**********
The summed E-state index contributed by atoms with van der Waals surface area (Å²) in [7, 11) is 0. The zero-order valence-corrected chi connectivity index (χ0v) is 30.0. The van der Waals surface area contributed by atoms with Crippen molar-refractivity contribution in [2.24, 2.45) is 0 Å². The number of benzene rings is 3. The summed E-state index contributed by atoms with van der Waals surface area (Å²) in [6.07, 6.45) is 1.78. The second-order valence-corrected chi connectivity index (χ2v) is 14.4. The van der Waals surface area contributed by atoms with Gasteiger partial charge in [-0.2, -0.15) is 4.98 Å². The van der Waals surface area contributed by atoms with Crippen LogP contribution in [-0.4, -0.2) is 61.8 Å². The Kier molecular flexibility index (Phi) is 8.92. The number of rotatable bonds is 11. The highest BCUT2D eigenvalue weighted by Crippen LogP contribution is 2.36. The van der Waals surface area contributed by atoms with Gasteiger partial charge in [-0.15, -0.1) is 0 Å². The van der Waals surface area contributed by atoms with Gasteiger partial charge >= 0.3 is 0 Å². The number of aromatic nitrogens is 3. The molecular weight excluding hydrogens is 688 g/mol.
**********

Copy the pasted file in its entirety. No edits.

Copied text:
The summed E-state index contributed by atoms with van der Waals surface area (Å²) in [7, 11) is 0. The zero-order valence-corrected chi connectivity index (χ0v) is 30.0. The van der Waals surface area contributed by atoms with Crippen molar-refractivity contribution in [2.24, 2.45) is 0 Å². The number of benzene rings is 3. The summed E-state index contributed by atoms with van der Waals surface area (Å²) in [6.07, 6.45) is 1.78. The second-order valence-corrected chi connectivity index (χ2v) is 14.4. The van der Waals surface area contributed by atoms with Gasteiger partial charge in [-0.2, -0.15) is 4.98 Å². The van der Waals surface area contributed by atoms with Crippen LogP contribution in [-0.4, -0.2) is 61.8 Å². The Kier molecular flexibility index (Phi) is 8.92. The number of rotatable bonds is 11. The highest BCUT2D eigenvalue weighted by Crippen LogP contribution is 2.36. The van der Waals surface area contributed by atoms with Gasteiger partial charge in [-0.15, -0.1) is 0 Å². The van der Waals surface area contributed by atoms with Gasteiger partial charge >= 0.3 is 0 Å². The number of aromatic nitrogens is 3. The molecular weight excluding hydrogens is 688 g/mol.